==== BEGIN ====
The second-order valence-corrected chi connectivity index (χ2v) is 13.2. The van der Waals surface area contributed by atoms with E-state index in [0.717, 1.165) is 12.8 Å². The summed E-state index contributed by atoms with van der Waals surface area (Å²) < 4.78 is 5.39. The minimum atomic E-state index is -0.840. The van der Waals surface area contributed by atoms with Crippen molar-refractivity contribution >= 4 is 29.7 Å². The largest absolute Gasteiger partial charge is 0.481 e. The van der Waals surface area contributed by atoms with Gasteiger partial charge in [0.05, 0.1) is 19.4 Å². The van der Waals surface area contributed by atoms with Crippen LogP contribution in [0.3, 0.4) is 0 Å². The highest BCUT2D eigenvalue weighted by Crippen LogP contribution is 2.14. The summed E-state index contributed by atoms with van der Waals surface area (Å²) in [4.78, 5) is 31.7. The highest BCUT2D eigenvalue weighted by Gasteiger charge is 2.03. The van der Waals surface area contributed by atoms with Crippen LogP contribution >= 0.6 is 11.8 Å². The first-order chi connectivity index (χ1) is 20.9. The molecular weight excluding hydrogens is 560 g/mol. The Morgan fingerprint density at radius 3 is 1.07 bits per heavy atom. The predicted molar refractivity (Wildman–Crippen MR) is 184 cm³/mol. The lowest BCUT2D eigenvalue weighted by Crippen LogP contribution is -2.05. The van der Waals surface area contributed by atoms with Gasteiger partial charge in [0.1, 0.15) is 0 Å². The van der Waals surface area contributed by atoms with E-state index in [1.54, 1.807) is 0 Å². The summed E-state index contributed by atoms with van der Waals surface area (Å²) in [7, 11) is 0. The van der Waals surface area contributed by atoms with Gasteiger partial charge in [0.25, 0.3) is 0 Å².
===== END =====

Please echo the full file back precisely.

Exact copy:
The second-order valence-corrected chi connectivity index (χ2v) is 13.2. The van der Waals surface area contributed by atoms with E-state index in [0.717, 1.165) is 12.8 Å². The summed E-state index contributed by atoms with van der Waals surface area (Å²) < 4.78 is 5.39. The minimum atomic E-state index is -0.840. The van der Waals surface area contributed by atoms with Crippen molar-refractivity contribution >= 4 is 29.7 Å². The largest absolute Gasteiger partial charge is 0.481 e. The van der Waals surface area contributed by atoms with Gasteiger partial charge in [0.05, 0.1) is 19.4 Å². The van der Waals surface area contributed by atoms with Crippen LogP contribution in [0.3, 0.4) is 0 Å². The highest BCUT2D eigenvalue weighted by Crippen LogP contribution is 2.14. The summed E-state index contributed by atoms with van der Waals surface area (Å²) in [4.78, 5) is 31.7. The highest BCUT2D eigenvalue weighted by Gasteiger charge is 2.03. The van der Waals surface area contributed by atoms with Crippen LogP contribution >= 0.6 is 11.8 Å². The first-order chi connectivity index (χ1) is 20.9. The molecular weight excluding hydrogens is 560 g/mol. The Morgan fingerprint density at radius 3 is 1.07 bits per heavy atom. The predicted molar refractivity (Wildman–Crippen MR) is 184 cm³/mol. The lowest BCUT2D eigenvalue weighted by Crippen LogP contribution is -2.05. The van der Waals surface area contributed by atoms with Gasteiger partial charge in [0.1, 0.15) is 0 Å². The van der Waals surface area contributed by atoms with E-state index in [1.54, 1.807) is 0 Å². The summed E-state index contributed by atoms with van der Waals surface area (Å²) in [7, 11) is 0. The van der Waals surface area contributed by atoms with Gasteiger partial charge in [0.25, 0.3) is 0 Å².